John Bramhall, MD, PhD Associate Medical Director, Harborview Medical Center Seattle, Washington
Q: How have you managed to stay positive during the COVID-19 pandemic?
A: I work as an anesthesiologist in the large Seattle trauma hospital—Harborview—where we have had somehow to balance the ongoing needs of seriously injured patients shipped in from Alaska, Montana, Idaho and, of course, Washington State with the ever-growing numbers of COVID-19 patients needing the level of care provided in a high-acuity University teaching hospital.
We generally have 80-90 ICU patients at any given time, with perhaps 50-60 ventilated and 4-5 requiring ECLS. The 25 ORs run 24/7 and handle 60-70 surgeries a day—many complex. It’s a busy, complicated and fast-paced work environment, staffed with a wide variety of highly skilled physicians, nurses and other clinical specialists. The pandemic has put a terrible strain on our health system and on the wider society in which it is embedded. It would seem impossible, at times, not to become discouraged or apprehensive about being overwhelmed.
Q: How has an infectious disease outbreak affected you—both physically and emotionally—and what would you suggest to help other families to cope?
A: Despite these real stresses, every day since March I have been humbled by the vitality, the ingenuity and the sheer resilience of my colleagues. Their collective ability to stay focused, effective and buoyant seems to be another form of contagion that has affected everyone. From a personal perspective, although the past nine months have indeed been stressful, I feel I have been fortunate—I live in a well-organized city, Seattle; I have an abundance of emotional and practical support from my family and from my colleagues.
I work in a public hospital that treats all patients with equal care and attention, and indeed, actively reaches out to the poor, the underserved and the vulnerable. This, in itself, is a great source of professional pride and contributes, I think quite considerably, to the resilience of our medical staff. I have been able to play a meaningful role in the care of patients and been able to contribute to their wellbeing. I have even been able to make a modest impact on state-wide policy and planning because of my role with the AMA and with the WSMA.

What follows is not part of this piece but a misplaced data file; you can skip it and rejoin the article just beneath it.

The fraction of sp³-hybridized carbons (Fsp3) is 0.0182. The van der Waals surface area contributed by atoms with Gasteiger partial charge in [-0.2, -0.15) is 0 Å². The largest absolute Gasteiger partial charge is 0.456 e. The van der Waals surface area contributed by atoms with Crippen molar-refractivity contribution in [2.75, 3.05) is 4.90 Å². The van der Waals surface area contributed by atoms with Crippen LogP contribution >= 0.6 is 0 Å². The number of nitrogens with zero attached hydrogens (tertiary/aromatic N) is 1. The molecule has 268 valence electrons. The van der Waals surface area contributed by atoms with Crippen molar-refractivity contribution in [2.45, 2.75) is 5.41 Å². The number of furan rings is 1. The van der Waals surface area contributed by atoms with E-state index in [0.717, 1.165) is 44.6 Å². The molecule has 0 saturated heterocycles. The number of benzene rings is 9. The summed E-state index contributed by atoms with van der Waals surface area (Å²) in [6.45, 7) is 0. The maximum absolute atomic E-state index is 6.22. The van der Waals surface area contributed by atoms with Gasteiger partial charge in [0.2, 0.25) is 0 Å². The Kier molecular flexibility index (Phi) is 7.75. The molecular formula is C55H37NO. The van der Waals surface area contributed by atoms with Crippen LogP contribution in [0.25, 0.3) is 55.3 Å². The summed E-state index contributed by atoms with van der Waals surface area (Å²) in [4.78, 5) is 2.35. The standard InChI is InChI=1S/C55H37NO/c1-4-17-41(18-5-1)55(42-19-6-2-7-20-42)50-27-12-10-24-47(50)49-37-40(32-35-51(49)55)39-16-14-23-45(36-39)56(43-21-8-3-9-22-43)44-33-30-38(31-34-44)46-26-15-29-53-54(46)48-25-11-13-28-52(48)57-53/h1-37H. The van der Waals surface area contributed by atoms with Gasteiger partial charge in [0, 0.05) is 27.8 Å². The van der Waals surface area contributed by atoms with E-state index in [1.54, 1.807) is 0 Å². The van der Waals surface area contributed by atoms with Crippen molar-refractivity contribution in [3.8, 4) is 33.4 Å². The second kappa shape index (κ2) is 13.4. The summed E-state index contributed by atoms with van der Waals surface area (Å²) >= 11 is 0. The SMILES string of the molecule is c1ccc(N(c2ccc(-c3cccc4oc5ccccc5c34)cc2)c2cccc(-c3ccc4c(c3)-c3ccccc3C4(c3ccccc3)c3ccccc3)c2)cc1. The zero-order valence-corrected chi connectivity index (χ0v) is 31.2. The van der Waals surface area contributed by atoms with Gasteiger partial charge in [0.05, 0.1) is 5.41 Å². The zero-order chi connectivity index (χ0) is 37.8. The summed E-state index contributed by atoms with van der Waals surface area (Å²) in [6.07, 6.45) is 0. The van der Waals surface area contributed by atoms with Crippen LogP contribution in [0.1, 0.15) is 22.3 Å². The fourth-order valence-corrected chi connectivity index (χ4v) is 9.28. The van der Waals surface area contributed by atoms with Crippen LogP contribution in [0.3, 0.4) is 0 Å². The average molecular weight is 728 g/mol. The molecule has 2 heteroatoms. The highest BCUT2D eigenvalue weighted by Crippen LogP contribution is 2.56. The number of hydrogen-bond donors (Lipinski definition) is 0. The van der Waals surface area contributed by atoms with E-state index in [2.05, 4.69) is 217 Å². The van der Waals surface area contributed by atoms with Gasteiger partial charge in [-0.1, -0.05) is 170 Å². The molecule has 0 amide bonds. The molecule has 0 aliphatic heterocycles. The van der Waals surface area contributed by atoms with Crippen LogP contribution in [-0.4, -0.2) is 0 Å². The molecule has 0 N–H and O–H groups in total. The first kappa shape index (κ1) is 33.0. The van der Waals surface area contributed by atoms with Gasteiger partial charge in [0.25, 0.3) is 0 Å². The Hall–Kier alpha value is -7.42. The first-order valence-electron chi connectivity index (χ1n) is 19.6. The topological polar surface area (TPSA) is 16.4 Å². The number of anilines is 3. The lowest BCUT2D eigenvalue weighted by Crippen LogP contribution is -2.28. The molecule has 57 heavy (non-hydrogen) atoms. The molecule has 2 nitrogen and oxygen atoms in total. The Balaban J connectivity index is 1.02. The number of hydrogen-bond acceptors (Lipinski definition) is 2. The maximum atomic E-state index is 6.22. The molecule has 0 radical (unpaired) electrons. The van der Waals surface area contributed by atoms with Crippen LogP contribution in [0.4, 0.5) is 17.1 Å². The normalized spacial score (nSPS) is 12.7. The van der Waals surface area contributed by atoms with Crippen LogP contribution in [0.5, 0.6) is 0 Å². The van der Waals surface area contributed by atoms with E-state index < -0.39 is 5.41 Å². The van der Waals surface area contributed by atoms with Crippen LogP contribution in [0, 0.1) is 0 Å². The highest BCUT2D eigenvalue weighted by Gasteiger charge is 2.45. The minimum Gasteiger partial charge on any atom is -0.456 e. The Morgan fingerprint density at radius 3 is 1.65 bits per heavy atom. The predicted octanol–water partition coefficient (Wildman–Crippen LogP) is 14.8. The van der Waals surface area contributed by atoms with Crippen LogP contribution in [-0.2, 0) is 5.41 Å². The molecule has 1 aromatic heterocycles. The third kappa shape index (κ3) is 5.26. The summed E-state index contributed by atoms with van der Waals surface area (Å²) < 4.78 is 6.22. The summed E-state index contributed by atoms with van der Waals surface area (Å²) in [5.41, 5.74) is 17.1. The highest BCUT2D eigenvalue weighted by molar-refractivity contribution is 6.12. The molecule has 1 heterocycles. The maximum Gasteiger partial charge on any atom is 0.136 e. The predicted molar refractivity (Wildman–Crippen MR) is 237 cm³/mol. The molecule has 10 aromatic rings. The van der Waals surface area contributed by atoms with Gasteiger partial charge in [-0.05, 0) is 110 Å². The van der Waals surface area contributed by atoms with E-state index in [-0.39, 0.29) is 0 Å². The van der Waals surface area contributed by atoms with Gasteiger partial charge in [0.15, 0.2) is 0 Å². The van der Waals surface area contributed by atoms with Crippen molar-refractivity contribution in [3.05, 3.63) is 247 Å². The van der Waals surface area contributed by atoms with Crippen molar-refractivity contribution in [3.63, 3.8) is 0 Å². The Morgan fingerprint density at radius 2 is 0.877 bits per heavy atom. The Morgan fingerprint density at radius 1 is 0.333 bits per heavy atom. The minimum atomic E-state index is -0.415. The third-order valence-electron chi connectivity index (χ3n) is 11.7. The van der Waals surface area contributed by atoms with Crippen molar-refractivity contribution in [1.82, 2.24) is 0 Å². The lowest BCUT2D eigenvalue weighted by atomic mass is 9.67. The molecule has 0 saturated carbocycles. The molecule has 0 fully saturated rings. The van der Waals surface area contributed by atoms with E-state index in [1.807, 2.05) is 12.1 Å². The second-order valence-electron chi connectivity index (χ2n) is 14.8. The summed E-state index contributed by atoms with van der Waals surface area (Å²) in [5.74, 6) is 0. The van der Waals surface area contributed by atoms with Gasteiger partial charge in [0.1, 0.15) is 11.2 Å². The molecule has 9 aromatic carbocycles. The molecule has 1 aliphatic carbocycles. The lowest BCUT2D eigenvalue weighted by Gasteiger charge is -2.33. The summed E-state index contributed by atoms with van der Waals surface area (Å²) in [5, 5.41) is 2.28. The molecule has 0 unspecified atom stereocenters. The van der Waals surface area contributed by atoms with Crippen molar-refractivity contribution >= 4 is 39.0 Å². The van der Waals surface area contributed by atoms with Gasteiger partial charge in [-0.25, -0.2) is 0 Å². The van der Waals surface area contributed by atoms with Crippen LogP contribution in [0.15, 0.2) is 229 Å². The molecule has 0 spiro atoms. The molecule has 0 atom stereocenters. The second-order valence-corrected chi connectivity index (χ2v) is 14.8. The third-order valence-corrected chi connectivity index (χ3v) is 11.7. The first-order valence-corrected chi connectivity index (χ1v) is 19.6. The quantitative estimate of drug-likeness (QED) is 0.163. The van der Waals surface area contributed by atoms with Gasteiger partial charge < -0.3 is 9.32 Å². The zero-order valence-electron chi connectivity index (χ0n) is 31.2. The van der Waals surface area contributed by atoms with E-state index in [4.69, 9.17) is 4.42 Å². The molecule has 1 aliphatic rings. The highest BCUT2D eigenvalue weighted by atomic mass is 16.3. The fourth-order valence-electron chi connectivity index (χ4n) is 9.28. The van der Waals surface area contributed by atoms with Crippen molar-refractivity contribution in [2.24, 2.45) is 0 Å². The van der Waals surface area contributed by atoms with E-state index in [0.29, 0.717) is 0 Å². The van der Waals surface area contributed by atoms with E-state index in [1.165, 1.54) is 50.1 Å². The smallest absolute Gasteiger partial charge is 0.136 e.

Q: Is there a specific story of hope and resilience from a COVID-19 survivor that you would like to share to help dispel fear? A: In my work at Harborview, I have been called upon to take part in the care of many, many COVID-19 patients. In the operating rooms, the interactions are often quite stereotypic; it’s up in the ICUs where encounters can strike a chord. As an anesthesiologist, I have regularly been called to intubate patients with failing respiratory status. This—in the initial stages of the pandemic—was not a happy task (the numbers were not good, with possibly 50% mortality in ventilated patients). But, later, came requests to extubate many of those same patients—in one case, a man who had been ventilated for over 40 days (47 to be precise), in another case to assist in the decannulation of a nurse who had been on ECLS for two weeks, followed by extubation and awakening. To see the recognition in these patients, and there have been many, that they were alive, again; that they had survived thanks to the care of whole teams of dedicated, ingenious, careful clinicians—my colleagues—was to see hope and to dispel fear.
Q: In your opinion, what efforts are needed to coordinate long-term health and well-being of physicians through COVID-19?
A: Physicians need to be embedded in functional systems of support, to have the confidence (in and of) highly skilled and trusted colleagues (both physicians and nurses). For clinicians working in large, well-run hospitals with a reputation for integrity and excellent care—such as Harborview—the support of colleagues surrounds you continuously. For doctors working in smaller hospitals, or in small (perhaps, even solo) practice, facing the same onslaught of disease, patient dysphoria and economic devastation—this is where an organization such as the AMA can step in and provide that lifeline of professional support, recognition and practical guidance that can make so much difference to the practicing physician. In particular, I do see a vital role that older, experienced physicians can play in those settings.
Our colleagues who have retired from active practice are very likely to be the very physicians who have weathered pandemics and frightening, destabilizing diseases in the past. Perhaps the initial impacts of tuberculosis or polio, or diphtheria, or HIV-AIDS are not textbook items but elements of real memory for many of our retired colleagues; together with the memory of how scary everything seemed in the beginning, and the memory of what it took to stay organized, stay focused, stay effective and stay positive. It would be nice to see if, perhaps the AMA senior membership could be encouraged to reach out—in particular to physicians currently practicing in small groups—with the reminder that science and the art of medicine have faced challenges in the past; will face challenges in the future; and that, collectively, we have, and we will, with ingenuity, dedication and skill rise to each occasion. Together we are not alone.
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